The other day my two-year-old ate an apple. The whole apple – stem, core, everything. We weren’t watching him carefully enough (apparently) as he ate his lunch, and he didn’t stop when he was through with the part of the apple that most of us eat. He kept going, kept consuming, kept feeding. When a two-year-old is hungry, he isn’t all that discriminating about what he eats.
Our hearts are like that. Or mine is, at least. Its always hungry, and even if I feed it a well-balanced meal, it will continue to eat whatever it can get its hands on. That means that unless I keep strict watch over its diet, I’ll wind up feeding on some unhealthy and unhelpful things.
In recent weeks, the Lord has led me through some cycles of doubt and discouragement. Nothing that would make your News Feed, but I’ve been saddened by some events, some decisions, some changes in certain relationships. I was in that place the other day, and so I called my wife, just to ask her to pray. She asked me, “How are you feeding your heart right now?” Okay, that’s not what she asked me – but that’s what she meant. She actually asked me, “What are you preaching to yourself right now?” She was challenging me – lovingly and graciously, to examine what my heart was consuming. Was it consuming truth or gospel or Scripture? Or was it consuming lies or half-truths or perversions of truth?
The discipline of preaching to yourself has gotten some buzz in recent years. (There’s at least one recent book written about it.) The principle is simple…Our hearts are always going to consume something. Even if we hear a great sermon, or read a great spiritual/theological book, or sit in a great Bible study, our hearts will continue to consume even after those meals. For the gospel to do a transforming work in our lives, we need to learn to feast on it continually – by continuing to preach it to ourselves even outside of those other contexts. If we don’t do this, our hearts will feast on something other than truth. Because, like my two-year-old, we’re more than willing to keep eating – even if we’ve come to the bad part of the apple.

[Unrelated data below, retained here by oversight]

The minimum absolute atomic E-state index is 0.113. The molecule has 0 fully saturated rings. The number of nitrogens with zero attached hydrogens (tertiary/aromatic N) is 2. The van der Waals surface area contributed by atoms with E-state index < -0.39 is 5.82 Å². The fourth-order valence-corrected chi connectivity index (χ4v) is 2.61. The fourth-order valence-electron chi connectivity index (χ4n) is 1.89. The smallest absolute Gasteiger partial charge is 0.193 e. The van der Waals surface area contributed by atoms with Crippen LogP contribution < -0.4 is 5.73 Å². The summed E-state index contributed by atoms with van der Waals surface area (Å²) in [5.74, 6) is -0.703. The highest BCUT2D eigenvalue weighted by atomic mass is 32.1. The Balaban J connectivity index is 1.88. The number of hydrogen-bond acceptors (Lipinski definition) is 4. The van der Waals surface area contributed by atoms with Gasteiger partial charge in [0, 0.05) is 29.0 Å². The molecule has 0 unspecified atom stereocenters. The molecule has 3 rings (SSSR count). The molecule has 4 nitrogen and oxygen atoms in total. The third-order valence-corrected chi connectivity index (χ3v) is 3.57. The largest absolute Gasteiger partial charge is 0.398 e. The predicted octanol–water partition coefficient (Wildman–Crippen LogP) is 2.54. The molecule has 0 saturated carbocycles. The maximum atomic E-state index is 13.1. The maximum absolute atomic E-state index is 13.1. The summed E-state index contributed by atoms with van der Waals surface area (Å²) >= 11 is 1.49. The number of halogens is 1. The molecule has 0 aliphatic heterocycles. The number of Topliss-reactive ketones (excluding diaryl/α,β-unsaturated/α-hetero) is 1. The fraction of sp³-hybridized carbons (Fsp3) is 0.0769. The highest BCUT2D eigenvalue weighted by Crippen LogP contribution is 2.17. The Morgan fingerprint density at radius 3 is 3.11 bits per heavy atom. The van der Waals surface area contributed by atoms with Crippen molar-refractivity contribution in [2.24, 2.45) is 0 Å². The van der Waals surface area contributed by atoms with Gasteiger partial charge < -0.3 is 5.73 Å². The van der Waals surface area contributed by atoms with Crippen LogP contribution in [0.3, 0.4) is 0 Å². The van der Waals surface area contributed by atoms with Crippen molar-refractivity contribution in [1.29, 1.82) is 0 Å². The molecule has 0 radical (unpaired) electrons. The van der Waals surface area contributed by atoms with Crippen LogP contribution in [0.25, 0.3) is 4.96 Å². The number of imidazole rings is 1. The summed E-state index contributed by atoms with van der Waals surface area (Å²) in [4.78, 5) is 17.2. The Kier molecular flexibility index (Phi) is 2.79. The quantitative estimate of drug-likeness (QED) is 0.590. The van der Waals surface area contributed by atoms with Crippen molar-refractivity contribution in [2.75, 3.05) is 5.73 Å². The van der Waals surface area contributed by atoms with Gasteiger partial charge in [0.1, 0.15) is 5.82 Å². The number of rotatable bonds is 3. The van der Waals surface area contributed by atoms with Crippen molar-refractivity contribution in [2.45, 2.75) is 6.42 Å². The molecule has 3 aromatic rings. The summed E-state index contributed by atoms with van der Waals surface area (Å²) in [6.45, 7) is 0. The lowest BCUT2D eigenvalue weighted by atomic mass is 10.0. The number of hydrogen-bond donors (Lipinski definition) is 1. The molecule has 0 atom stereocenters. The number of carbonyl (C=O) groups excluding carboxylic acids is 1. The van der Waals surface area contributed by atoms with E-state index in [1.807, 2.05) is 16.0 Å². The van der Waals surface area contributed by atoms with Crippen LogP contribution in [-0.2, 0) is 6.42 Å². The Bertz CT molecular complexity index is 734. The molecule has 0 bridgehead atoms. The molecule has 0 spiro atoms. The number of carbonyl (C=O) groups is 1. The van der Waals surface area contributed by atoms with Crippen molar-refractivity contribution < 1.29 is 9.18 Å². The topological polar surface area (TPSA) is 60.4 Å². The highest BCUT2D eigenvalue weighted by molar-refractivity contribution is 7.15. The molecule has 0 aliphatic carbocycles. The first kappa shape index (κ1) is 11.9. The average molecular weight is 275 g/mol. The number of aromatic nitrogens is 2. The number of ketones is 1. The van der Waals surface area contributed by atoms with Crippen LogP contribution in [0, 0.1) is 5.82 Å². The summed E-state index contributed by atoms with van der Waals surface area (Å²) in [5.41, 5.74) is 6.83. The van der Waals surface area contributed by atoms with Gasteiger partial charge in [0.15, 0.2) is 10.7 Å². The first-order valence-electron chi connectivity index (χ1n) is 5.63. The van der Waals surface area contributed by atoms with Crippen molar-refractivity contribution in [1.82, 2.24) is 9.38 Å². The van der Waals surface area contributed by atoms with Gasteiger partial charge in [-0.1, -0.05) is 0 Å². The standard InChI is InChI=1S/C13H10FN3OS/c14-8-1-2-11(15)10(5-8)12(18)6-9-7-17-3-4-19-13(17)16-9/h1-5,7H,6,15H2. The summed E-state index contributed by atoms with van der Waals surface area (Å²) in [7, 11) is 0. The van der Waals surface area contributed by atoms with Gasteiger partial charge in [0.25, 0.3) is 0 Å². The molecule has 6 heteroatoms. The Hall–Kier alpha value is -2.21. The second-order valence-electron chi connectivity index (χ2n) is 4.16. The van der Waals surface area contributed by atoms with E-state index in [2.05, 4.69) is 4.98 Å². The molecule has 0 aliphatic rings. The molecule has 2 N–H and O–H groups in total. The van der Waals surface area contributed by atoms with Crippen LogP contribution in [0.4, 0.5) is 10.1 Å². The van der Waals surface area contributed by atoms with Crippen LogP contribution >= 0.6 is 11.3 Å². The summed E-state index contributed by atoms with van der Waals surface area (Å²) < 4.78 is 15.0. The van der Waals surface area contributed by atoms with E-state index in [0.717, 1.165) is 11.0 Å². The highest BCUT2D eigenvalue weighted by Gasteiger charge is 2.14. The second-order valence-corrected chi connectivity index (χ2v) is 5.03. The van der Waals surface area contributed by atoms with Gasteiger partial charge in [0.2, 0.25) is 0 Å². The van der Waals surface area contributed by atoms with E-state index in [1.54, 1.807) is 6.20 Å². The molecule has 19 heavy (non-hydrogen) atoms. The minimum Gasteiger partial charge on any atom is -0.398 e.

For the gospel to do a transforming work in our lives, we need to learn to feast on it continually. If we don’t do this, our hearts will feast on something other than truth.
In light of all of this, I wrote down five things that I need to preach to myself today. Then a friend helped me add a sixth. These are the truths that I need to preach to my own heart today – to fill my heart with what is true, and to keep it from digesting what isn’t.
1. Regardless of what else I think I need in life, my deepest need is already met fully, finally, and gloriously in Christ. Paul tells the Colossians: God has rescued us from the dominion of darkness and brought us into the kingdom of the Son he loves, in whom we have redemption, the forgiveness of sins (Col 1:13-14). No matter what, our deepest need was rescue, and we have it – fully, finally, and gloriously – in Christ.
2. Regardless of what happens in my life, God is going to do what God is going to do – he will accomplish the purpose he sets out to accomplish. God said, through Isaiah the prophet: “I am God, and there is no other; I am God, and there is none like me. I make known the end from the beginning, from ancient times, what is still to come. I say, ‘My purpose will stand, and I will do all that I please‘” (Isa 46:9-10). I may experience (perceived) setbacks or discouragements or failures in life, but God doesn’t. Regardless of what happens, he does what he is going to do. His purpose will stand, and he will do all that he pleases.